Dendroclimatic Analysis Using Thornwaite-Mather-Type Evapotranspiration Models: A Bridge Between Dendroevology and Forest Simulation Models

Persistent Link:
http://hdl.handle.net/10150/262535
Title:
Dendroclimatic Analysis Using Thornwaite-Mather-Type Evapotranspiration Models: A Bridge Between Dendroevology and Forest Simulation Models
Author:
LeBlanc, David; Terrell, Mark
Affiliation:
Department of Biology, Ball State University, Muncie, IN
Issue Date:
2001
Rights:
Copyright © Tree-Ring Society. All rights reserved.
Collection Information:
This item is part of the Tree-Ring Research (formerly Tree-Ring Bulletin) archive. It was digitized from a physical copy provided by the Laboratory of Tree-Ring Research at The University of Arizona. For more information about this peer-reviewed scholarly journal, please email the Editor of Tree-Ring Research at editor@treeringsociety.org.
Publisher:
Tree-Ring Society
Journal:
Tree-Ring Research
Citation:
LeBlanc, D., Terrell, M. 2001. Dendroclimatic analyses using Thornthwaite-Mather-type evapotranspiration models: a bridge between dendroecology and forest simulation models. Tree-Ring Research 57(1):55-66.
Abstract:
The objective of this study was to document correlations between radial growth of white oak (Quercus alba L.) at 128 sites in the eastern US and variables related to early growing season site water balance, including the ratio of actual to potential evapotranspiration (AE/PE) computed based on the procedure described by Thornthwaite and Mather (1957). White oak radial growth was strongly correlated with all measures of early growing season water balance, but was most consistently and strongly correlated with Palmer Drought Severity Index (PDI) and AE /PE ratio computed using a modified Thornthwaite-Mather model. We propose that dendroecological analyses of tree growth responses to climate based on AE /PE variables could provide empirical data useful for improving climate response algorithms in forest simulation models. This change of standard practice could also improve biological interpretations derived from such dendroecological analyses.
Keywords:
Dendrochronology; Tree Rings
ISSN:
2162-4585; 1536-1098
Additional Links:
http://www.treeringsociety.org

Full metadata record

DC FieldValue Language
dc.language.isoen_USen_US
dc.titleDendroclimatic Analysis Using Thornwaite-Mather-Type Evapotranspiration Models: A Bridge Between Dendroevology and Forest Simulation Modelsen_US
dc.contributor.authorLeBlanc, Daviden_US
dc.contributor.authorTerrell, Marken_US
dc.contributor.departmentDepartment of Biology, Ball State University, Muncie, INen_US
dc.date.issued2001-
dc.rightsCopyright © Tree-Ring Society. All rights reserved.en_US
dc.description.collectioninformationThis item is part of the Tree-Ring Research (formerly Tree-Ring Bulletin) archive. It was digitized from a physical copy provided by the Laboratory of Tree-Ring Research at The University of Arizona. For more information about this peer-reviewed scholarly journal, please email the Editor of Tree-Ring Research at editor@treeringsociety.org.en_US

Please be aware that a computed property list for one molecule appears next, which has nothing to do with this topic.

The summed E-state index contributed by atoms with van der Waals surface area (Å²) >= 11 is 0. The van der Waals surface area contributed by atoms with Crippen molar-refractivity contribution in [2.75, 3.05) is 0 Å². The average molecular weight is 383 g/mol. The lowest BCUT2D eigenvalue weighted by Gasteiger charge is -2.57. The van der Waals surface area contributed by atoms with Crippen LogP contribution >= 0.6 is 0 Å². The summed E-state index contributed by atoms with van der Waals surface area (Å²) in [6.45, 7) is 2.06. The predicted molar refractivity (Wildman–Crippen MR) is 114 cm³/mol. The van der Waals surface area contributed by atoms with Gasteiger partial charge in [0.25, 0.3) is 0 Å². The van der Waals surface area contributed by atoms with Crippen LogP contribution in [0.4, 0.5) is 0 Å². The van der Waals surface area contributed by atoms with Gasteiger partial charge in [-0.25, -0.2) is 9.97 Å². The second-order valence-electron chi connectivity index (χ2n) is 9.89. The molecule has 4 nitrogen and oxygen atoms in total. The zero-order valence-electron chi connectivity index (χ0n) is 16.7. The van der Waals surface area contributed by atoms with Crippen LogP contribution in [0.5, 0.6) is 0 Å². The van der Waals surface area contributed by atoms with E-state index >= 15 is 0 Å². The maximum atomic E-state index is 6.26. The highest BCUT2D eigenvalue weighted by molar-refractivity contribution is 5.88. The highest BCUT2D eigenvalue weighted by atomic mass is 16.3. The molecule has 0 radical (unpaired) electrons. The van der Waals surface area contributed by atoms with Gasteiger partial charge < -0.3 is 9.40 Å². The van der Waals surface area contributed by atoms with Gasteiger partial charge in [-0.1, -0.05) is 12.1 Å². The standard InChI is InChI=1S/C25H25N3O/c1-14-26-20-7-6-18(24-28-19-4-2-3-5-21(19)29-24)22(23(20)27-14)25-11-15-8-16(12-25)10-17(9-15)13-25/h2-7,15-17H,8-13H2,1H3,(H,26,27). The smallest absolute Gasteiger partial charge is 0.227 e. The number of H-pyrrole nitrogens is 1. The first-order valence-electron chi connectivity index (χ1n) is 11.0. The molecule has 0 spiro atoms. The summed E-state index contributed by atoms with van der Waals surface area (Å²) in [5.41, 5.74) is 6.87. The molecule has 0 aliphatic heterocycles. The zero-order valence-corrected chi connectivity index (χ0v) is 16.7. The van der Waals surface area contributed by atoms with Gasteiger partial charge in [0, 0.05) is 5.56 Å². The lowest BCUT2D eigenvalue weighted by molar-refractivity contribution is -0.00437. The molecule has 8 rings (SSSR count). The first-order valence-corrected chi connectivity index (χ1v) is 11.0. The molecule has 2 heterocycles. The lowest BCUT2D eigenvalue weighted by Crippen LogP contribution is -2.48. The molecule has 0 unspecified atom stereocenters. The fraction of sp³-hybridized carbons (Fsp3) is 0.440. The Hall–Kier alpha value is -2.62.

dc.publisherTree-Ring Societyen_US
dc.identifier.journalTree-Ring Researchen_US
dc.identifier.citationLeBlanc, D., Terrell, M. 2001. Dendroclimatic analyses using Thornthwaite-Mather-type evapotranspiration models: a bridge between dendroecology and forest simulation models. Tree-Ring Research 57(1):55-66.en_US
dc.description.abstractThe objective of this study was to document correlations between radial growth of white oak (Quercus alba L.) at 128 sites in the eastern US and variables related to early growing season site water balance, including the ratio of actual to potential evapotranspiration (AE/PE) computed based on the procedure described by Thornthwaite and Mather (1957). White oak radial growth was strongly correlated with all measures of early growing season water balance, but was most consistently and strongly correlated with Palmer Drought Severity Index (PDI) and AE /PE ratio computed using a modified Thornthwaite-Mather model. We propose that dendroecological analyses of tree growth responses to climate based on AE /PE variables could provide empirical data useful for improving climate response algorithms in forest simulation models. This change of standard practice could also improve biological interpretations derived from such dendroecological analyses.en_US
dc.subjectDendrochronologyen_US
dc.subjectTree Ringsen_US
dc.identifier.citationLeBlanc, D., Terrell, M. 2001. Dendroclimatic analyses using Thornthwaite-Mather-type evapotranspiration models: a bridge between dendroecology and forest simulation models. Tree-Ring Research 57(1):55-66.en_US
dc.identifier.issn2162-4585-
dc.identifier.issn1536-1098-
dc.identifier.urihttp://hdl.handle.net/10150/262535-
dc.identifier.journalTree-Ring Researchen_US
dc.typeArticleen_US
dc.relation.urlhttp://www.treeringsociety.orgen_US
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